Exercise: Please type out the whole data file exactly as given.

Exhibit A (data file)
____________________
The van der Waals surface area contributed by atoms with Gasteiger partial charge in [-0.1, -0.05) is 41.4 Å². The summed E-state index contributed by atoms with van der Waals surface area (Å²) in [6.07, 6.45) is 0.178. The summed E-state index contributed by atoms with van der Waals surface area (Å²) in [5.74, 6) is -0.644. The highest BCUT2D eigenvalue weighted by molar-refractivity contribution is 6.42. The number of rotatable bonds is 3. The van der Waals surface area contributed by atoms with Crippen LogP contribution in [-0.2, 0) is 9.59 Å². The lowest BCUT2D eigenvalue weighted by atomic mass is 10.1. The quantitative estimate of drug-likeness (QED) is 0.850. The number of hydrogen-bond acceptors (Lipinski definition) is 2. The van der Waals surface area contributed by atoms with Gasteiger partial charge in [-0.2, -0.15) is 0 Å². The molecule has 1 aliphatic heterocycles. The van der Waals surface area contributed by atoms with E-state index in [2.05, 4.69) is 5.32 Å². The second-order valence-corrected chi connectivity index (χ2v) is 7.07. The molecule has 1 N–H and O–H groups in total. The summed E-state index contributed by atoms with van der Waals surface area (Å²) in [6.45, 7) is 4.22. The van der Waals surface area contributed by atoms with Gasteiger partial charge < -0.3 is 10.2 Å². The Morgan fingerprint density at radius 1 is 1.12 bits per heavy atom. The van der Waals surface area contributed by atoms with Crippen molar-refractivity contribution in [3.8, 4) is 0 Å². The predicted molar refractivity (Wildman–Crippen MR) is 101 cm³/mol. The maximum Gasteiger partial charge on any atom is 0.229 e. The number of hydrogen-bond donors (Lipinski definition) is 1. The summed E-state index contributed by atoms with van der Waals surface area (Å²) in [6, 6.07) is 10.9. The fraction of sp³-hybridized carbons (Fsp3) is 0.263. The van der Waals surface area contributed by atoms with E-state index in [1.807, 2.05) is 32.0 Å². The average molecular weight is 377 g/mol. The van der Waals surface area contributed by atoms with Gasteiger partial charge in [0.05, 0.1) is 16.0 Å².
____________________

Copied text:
The van der Waals surface area contributed by atoms with Gasteiger partial charge in [-0.1, -0.05) is 41.4 Å². The summed E-state index contributed by atoms with van der Waals surface area (Å²) in [6.07, 6.45) is 0.178. The summed E-state index contributed by atoms with van der Waals surface area (Å²) in [5.74, 6) is -0.644. The highest BCUT2D eigenvalue weighted by molar-refractivity contribution is 6.42. The number of rotatable bonds is 3. The van der Waals surface area contributed by atoms with Crippen LogP contribution in [-0.2, 0) is 9.59 Å². The lowest BCUT2D eigenvalue weighted by atomic mass is 10.1. The quantitative estimate of drug-likeness (QED) is 0.850. The number of hydrogen-bond acceptors (Lipinski definition) is 2. The van der Waals surface area contributed by atoms with Gasteiger partial charge in [-0.2, -0.15) is 0 Å². The molecule has 1 aliphatic heterocycles. The van der Waals surface area contributed by atoms with E-state index in [2.05, 4.69) is 5.32 Å². The second-order valence-corrected chi connectivity index (χ2v) is 7.07. The molecule has 1 N–H and O–H groups in total. The summed E-state index contributed by atoms with van der Waals surface area (Å²) in [6.45, 7) is 4.22. The van der Waals surface area contributed by atoms with Gasteiger partial charge < -0.3 is 10.2 Å². The Morgan fingerprint density at radius 1 is 1.12 bits per heavy atom. The van der Waals surface area contributed by atoms with Crippen molar-refractivity contribution in [3.8, 4) is 0 Å². The predicted molar refractivity (Wildman–Crippen MR) is 101 cm³/mol. The maximum Gasteiger partial charge on any atom is 0.229 e. The number of hydrogen-bond donors (Lipinski definition) is 1. The summed E-state index contributed by atoms with van der Waals surface area (Å²) in [6, 6.07) is 10.9. The fraction of sp³-hybridized carbons (Fsp3) is 0.263. The van der Waals surface area contributed by atoms with E-state index in [1.807, 2.05) is 32.0 Å². The average molecular weight is 377 g/mol. The van der Waals surface area contributed by atoms with Gasteiger partial charge in [0.05, 0.1) is 16.0 Å².